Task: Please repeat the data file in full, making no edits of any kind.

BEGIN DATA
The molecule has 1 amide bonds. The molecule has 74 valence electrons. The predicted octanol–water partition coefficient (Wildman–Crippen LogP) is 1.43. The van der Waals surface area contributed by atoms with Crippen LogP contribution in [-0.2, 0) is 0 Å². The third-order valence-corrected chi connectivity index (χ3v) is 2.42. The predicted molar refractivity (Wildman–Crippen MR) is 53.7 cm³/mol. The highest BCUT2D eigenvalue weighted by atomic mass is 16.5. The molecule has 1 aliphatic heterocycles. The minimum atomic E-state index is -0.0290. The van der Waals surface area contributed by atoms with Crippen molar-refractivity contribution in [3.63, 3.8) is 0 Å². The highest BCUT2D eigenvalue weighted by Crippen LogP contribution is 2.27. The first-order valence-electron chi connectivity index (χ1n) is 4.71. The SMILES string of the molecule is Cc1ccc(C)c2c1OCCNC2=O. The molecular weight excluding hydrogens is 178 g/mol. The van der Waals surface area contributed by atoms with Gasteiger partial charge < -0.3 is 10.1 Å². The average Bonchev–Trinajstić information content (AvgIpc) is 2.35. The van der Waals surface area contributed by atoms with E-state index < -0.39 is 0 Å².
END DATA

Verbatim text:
The molecule has 1 amide bonds. The molecule has 74 valence electrons. The predicted octanol–water partition coefficient (Wildman–Crippen LogP) is 1.43. The van der Waals surface area contributed by atoms with Crippen LogP contribution in [-0.2, 0) is 0 Å². The third-order valence-corrected chi connectivity index (χ3v) is 2.42. The predicted molar refractivity (Wildman–Crippen MR) is 53.7 cm³/mol. The highest BCUT2D eigenvalue weighted by atomic mass is 16.5. The molecule has 1 aliphatic heterocycles. The minimum atomic E-state index is -0.0290. The van der Waals surface area contributed by atoms with Crippen molar-refractivity contribution in [3.63, 3.8) is 0 Å². The highest BCUT2D eigenvalue weighted by Crippen LogP contribution is 2.27. The first-order valence-electron chi connectivity index (χ1n) is 4.71. The SMILES string of the molecule is Cc1ccc(C)c2c1OCCNC2=O. The molecular weight excluding hydrogens is 178 g/mol. The van der Waals surface area contributed by atoms with Gasteiger partial charge < -0.3 is 10.1 Å². The average Bonchev–Trinajstić information content (AvgIpc) is 2.35. The van der Waals surface area contributed by atoms with E-state index < -0.39 is 0 Å².